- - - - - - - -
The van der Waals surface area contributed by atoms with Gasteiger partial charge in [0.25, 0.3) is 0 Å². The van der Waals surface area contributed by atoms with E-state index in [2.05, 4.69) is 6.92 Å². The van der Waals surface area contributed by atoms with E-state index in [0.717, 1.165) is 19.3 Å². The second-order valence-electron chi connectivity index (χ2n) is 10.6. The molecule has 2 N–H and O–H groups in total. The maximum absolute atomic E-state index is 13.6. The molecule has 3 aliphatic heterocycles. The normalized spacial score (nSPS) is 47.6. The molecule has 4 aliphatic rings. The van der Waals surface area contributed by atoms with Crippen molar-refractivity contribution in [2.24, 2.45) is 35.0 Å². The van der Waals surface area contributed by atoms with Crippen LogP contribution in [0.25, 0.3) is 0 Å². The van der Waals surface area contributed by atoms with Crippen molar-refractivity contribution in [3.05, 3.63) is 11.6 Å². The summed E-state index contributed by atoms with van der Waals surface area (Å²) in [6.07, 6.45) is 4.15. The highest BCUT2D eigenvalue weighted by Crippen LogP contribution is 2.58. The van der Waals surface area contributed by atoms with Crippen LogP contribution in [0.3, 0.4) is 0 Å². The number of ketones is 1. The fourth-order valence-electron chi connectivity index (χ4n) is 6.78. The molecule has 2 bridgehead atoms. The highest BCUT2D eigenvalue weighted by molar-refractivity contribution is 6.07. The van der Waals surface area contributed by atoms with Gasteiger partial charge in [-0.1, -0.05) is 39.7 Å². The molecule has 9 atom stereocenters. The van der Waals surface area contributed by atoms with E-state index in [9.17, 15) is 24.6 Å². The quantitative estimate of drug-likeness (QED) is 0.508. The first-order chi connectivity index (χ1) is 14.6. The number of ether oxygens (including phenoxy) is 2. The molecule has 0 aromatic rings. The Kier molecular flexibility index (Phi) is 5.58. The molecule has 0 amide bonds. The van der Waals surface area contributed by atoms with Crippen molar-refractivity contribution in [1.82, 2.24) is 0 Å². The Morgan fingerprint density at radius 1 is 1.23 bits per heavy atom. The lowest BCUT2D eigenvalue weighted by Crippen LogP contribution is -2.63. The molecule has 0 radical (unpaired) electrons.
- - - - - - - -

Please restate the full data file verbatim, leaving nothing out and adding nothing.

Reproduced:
The van der Waals surface area contributed by atoms with Gasteiger partial charge in [0.25, 0.3) is 0 Å². The van der Waals surface area contributed by atoms with E-state index in [2.05, 4.69) is 6.92 Å². The van der Waals surface area contributed by atoms with E-state index in [0.717, 1.165) is 19.3 Å². The second-order valence-electron chi connectivity index (χ2n) is 10.6. The molecule has 2 N–H and O–H groups in total. The maximum absolute atomic E-state index is 13.6. The molecule has 3 aliphatic heterocycles. The normalized spacial score (nSPS) is 47.6. The molecule has 4 aliphatic rings. The van der Waals surface area contributed by atoms with Crippen molar-refractivity contribution in [2.24, 2.45) is 35.0 Å². The van der Waals surface area contributed by atoms with Crippen LogP contribution in [0.25, 0.3) is 0 Å². The van der Waals surface area contributed by atoms with Crippen molar-refractivity contribution in [3.05, 3.63) is 11.6 Å². The summed E-state index contributed by atoms with van der Waals surface area (Å²) in [6.07, 6.45) is 4.15. The highest BCUT2D eigenvalue weighted by Crippen LogP contribution is 2.58. The van der Waals surface area contributed by atoms with Crippen LogP contribution in [0.3, 0.4) is 0 Å². The number of ketones is 1. The fourth-order valence-electron chi connectivity index (χ4n) is 6.78. The molecule has 2 bridgehead atoms. The highest BCUT2D eigenvalue weighted by molar-refractivity contribution is 6.07. The van der Waals surface area contributed by atoms with Gasteiger partial charge in [-0.1, -0.05) is 39.7 Å². The molecule has 9 atom stereocenters. The van der Waals surface area contributed by atoms with E-state index in [9.17, 15) is 24.6 Å². The quantitative estimate of drug-likeness (QED) is 0.508. The first-order chi connectivity index (χ1) is 14.6. The number of ether oxygens (including phenoxy) is 2. The molecule has 0 aromatic rings. The Kier molecular flexibility index (Phi) is 5.58. The molecule has 0 amide bonds. The van der Waals surface area contributed by atoms with Crippen molar-refractivity contribution in [1.82, 2.24) is 0 Å². The Morgan fingerprint density at radius 1 is 1.23 bits per heavy atom. The lowest BCUT2D eigenvalue weighted by Crippen LogP contribution is -2.63. The molecule has 0 radical (unpaired) electrons.